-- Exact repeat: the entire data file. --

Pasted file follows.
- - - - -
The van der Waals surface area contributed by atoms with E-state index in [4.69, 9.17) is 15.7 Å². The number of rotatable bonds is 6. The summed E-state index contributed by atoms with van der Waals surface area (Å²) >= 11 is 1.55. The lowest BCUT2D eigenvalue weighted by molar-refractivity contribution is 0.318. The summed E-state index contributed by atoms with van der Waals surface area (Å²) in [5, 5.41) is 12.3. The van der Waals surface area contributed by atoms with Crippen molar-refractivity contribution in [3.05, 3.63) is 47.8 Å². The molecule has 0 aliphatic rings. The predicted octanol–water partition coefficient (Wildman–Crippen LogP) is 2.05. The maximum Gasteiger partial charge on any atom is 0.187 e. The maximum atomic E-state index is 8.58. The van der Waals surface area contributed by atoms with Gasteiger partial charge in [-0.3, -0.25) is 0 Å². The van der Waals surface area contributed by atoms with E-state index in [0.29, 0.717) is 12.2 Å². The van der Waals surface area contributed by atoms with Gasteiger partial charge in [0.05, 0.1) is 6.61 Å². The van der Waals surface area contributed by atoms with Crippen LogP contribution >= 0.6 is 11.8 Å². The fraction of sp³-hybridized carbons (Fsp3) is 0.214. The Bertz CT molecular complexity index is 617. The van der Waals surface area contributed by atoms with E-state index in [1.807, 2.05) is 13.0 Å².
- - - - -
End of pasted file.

The van der Waals surface area contributed by atoms with E-state index in [4.69, 9.17) is 15.7 Å². The number of rotatable bonds is 6. The summed E-state index contributed by atoms with van der Waals surface area (Å²) >= 11 is 1.55. The lowest BCUT2D eigenvalue weighted by molar-refractivity contribution is 0.318. The summed E-state index contributed by atoms with van der Waals surface area (Å²) in [5, 5.41) is 12.3. The van der Waals surface area contributed by atoms with Crippen molar-refractivity contribution in [3.05, 3.63) is 47.8 Å². The molecule has 0 aliphatic rings. The predicted octanol–water partition coefficient (Wildman–Crippen LogP) is 2.05. The maximum Gasteiger partial charge on any atom is 0.187 e. The maximum atomic E-state index is 8.58. The van der Waals surface area contributed by atoms with Gasteiger partial charge in [-0.3, -0.25) is 0 Å². The van der Waals surface area contributed by atoms with E-state index in [0.29, 0.717) is 12.2 Å². The van der Waals surface area contributed by atoms with Gasteiger partial charge in [0.05, 0.1) is 6.61 Å². The van der Waals surface area contributed by atoms with Crippen LogP contribution >= 0.6 is 11.8 Å². The fraction of sp³-hybridized carbons (Fsp3) is 0.214. The Bertz CT molecular complexity index is 617. The van der Waals surface area contributed by atoms with E-state index in [1.807, 2.05) is 13.0 Å².